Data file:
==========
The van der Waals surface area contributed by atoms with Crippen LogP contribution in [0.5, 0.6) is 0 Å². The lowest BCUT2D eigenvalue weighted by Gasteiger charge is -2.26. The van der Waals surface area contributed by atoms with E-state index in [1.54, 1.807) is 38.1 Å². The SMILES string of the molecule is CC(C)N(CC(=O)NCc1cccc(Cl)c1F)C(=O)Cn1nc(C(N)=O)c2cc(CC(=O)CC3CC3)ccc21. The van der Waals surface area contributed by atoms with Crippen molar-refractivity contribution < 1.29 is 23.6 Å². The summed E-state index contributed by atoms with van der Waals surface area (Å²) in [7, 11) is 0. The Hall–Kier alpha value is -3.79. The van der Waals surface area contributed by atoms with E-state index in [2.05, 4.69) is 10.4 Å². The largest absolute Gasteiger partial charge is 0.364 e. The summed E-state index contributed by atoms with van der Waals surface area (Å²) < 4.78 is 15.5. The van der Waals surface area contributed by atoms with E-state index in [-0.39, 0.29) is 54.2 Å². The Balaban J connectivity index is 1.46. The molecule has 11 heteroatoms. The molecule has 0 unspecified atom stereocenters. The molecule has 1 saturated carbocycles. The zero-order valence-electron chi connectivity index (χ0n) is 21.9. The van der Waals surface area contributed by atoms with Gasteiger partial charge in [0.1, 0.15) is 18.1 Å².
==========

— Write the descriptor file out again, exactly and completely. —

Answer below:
The van der Waals surface area contributed by atoms with Crippen LogP contribution in [0.5, 0.6) is 0 Å². The lowest BCUT2D eigenvalue weighted by Gasteiger charge is -2.26. The van der Waals surface area contributed by atoms with E-state index in [1.54, 1.807) is 38.1 Å². The SMILES string of the molecule is CC(C)N(CC(=O)NCc1cccc(Cl)c1F)C(=O)Cn1nc(C(N)=O)c2cc(CC(=O)CC3CC3)ccc21. The van der Waals surface area contributed by atoms with Crippen molar-refractivity contribution < 1.29 is 23.6 Å². The summed E-state index contributed by atoms with van der Waals surface area (Å²) in [7, 11) is 0. The Hall–Kier alpha value is -3.79. The van der Waals surface area contributed by atoms with E-state index in [2.05, 4.69) is 10.4 Å². The largest absolute Gasteiger partial charge is 0.364 e. The summed E-state index contributed by atoms with van der Waals surface area (Å²) < 4.78 is 15.5. The van der Waals surface area contributed by atoms with E-state index in [-0.39, 0.29) is 54.2 Å². The Balaban J connectivity index is 1.46. The molecule has 11 heteroatoms. The molecule has 0 unspecified atom stereocenters. The molecule has 1 saturated carbocycles. The zero-order valence-electron chi connectivity index (χ0n) is 21.9. The van der Waals surface area contributed by atoms with Gasteiger partial charge in [0.1, 0.15) is 18.1 Å².